Hi, I’m Alex. I’m 27, single, and each week I’m gonna share the best, funniest, most ridiculous – and obviously the worst – parts of my dating life so you can feel a bit less sh*t about yours!
Yeah, you read that headline right. God, where do I even start with this one?
Let me set the scene. It was eight years ago, I was just 19 years old. Hopeful, optimistic, working in hospitality.
I was about halfway through a shift at a high-end cafe in the ‘are those poached eggs free-range and organic?’ part of Sydney when a tall, blonde guy walked in wearing his AFL uniform with a bit of dirt and sweat across his face.
It was all working for him (and for me).
He ordered a bacon and egg roll, and I spent the next few minutes clearing tables acutely aware that he was looking at me. I was chuffed.
I wrapped up his order and he went on his merry way, and I chalked it up to 'that was a nice distraction from people whistling and clicking at me'.
Five minutes later, he walked back in – it was like something straight out of your favourite ’90s teen movie. We made eye contact, he waved me over, and said “as soon as I walked out of here I regretted not asking this – would you like to get dinner?”.
Are you JOKING?! This stuff didn’t happen to me (or anyone outside a John Hughes film).
I scribbled my number on my notepad and tried not to squeal at the barista who was watching the whole thing.
On that fateful night, he suggested I drive to his place and then we could walk up to the restaurant near his place. That seemed fine.
We were going out to dinner, so I dressed accordingly. I had a casual but cute outfit on and thought, hey, it’s the first date, I’m gonna make an impression and wear my favourite red lippy.
I arrived at 6:30 pm, got a tour, and then asked what was for dinner.
“I actually thought it would be cute if we wandered up to the shops, got some stuff, and cooked dinner here.”
So we did.
I got to find out what he was like picking vegetables and fruit – a vastly underrated way to determine your compatibility with someone, might I add.
“What are we making?”
“Tuna and veg pasta bake.”
In hindsight, this should’ve been the first red flag.
Now, I am not at all bagging tuna and veg pasta bake. It can be delicious – a favourite weeknight dinner among households across the nation I’m sure. But think about this – for a first date? No. The tuna breath, the stodginess, it’s just not a recipe that inspires any level of romance.
Despite his poor dining choice, we toddled back home and I think at one point he even held my hand while we were walking. How cute.
We unpacked the groceries and got set up. At this point, it’s 7:30 pm.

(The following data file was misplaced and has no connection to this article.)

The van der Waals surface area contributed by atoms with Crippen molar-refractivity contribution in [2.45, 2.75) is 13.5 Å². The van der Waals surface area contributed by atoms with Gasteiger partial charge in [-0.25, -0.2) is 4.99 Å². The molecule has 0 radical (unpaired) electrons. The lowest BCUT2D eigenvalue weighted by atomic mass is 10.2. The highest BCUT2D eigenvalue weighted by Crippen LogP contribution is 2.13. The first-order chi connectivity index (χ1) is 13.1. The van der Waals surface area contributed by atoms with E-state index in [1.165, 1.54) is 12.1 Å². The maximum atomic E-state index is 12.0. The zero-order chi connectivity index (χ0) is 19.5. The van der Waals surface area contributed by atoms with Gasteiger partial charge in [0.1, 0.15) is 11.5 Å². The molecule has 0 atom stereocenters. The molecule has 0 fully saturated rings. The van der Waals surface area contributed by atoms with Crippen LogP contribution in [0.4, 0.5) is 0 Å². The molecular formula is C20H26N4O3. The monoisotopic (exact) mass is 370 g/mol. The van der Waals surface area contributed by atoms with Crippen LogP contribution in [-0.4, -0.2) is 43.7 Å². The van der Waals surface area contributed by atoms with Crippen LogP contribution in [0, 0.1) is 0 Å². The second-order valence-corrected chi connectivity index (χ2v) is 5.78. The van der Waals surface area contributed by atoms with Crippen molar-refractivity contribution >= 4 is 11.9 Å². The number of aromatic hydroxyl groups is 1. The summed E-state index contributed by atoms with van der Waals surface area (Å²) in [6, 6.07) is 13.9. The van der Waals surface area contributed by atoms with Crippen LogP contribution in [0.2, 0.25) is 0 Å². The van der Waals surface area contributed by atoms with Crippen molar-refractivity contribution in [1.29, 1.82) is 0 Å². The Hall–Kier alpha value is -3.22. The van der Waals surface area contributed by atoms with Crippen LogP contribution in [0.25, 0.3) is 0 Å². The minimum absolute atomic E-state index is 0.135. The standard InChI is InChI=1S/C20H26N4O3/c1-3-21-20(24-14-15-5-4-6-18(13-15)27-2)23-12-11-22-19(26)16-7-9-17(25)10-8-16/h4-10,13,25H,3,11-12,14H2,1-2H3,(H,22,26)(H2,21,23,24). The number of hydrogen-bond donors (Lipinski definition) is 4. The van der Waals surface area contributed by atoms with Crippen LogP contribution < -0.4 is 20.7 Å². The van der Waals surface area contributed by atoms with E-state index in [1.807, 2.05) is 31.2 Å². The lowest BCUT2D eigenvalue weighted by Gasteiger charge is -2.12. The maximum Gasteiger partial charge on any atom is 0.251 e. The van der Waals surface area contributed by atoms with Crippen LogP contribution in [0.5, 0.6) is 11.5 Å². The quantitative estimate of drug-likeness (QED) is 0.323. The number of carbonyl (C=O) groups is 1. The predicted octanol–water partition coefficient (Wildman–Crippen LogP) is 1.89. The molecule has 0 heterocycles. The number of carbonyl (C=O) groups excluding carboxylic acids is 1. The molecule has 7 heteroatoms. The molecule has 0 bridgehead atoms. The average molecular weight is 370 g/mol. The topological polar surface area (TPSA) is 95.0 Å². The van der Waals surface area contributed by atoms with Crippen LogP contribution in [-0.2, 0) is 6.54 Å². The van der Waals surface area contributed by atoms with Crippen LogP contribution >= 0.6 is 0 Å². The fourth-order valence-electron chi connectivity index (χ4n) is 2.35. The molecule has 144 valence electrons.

I wasn’t expecting a Michelin-starred meal. There’s something charming about being cooked for, but this guy was on about the same level as Kendall Jenner chopping a cucumber.
There’s nothing wrong with not being a whiz in the kitchen, but this was like watching a car crash in slow motion.
After 45 minutes of him dicing a butternut squash, and me having to intervene to chop the rest of the vegetables because I wanted to eat before midnight, he was ready to assemble the dish.
He dumped the unseasoned squash, beans, and some broccoli into a dish, mixed in some tuna and overcooked spiral pasta and then sprinkled some cheese on top, and I really hoped that Julia Child wasn’t watching this happen from heaven.
We sat down to dinner, it felt very domestic VERY quickly and all of a sudden, it started.
Absolute frenzied shovelling of this sad meal into his face at a rate that didn’t seem conducive to good digestion.
I was almost hypnotized by how efficiently he just guzzled forkfuls of this stuff – it seemed like he was barely taking a breath and he absolutely did not break eye contact with his plate for a solid five minutes. Even while we were chatting.
Between snorting gulps of the extremely underwhelming meal we talked about what we liked and didn’t like, family (as in, "where are they that you have the house to yourself for the weekend?"), and having table manners.
I was eating – slowly – mainly because I didn’t want to stomach the food when he said “you’ve got a lot of makeup on”.
Now, if you’re a makeup-wearing person, let me just say: I had a foundation base on, minimal bronzer, no contour, only mascara on my eyes, and a cherry red lipstick that I look amazing in.
“Oh, yeah not really, I just like wearing lipstick, the rest is pretty normal.”
“Yeah, I’ve always thought that wearing red lipstick makes a woman look like a whore.”
Reader, I wish I could tell you that what I did next was to throw my glass of vinegary wine directly at his face and walk out of there, but I was 19, and if it’s possible, my self-esteem was even lower than it is now.
Instead, I sat uncomfortably through the rest of dinner. I tried not to make eye contact, and when it was over, I even offered to help wash up.
I know, I hate myself too.
Never miss a thing. Sign up to Yahoo Lifestyle’s daily newsletter.
Or if you have a story idea, email us at firstname.lastname@example.org.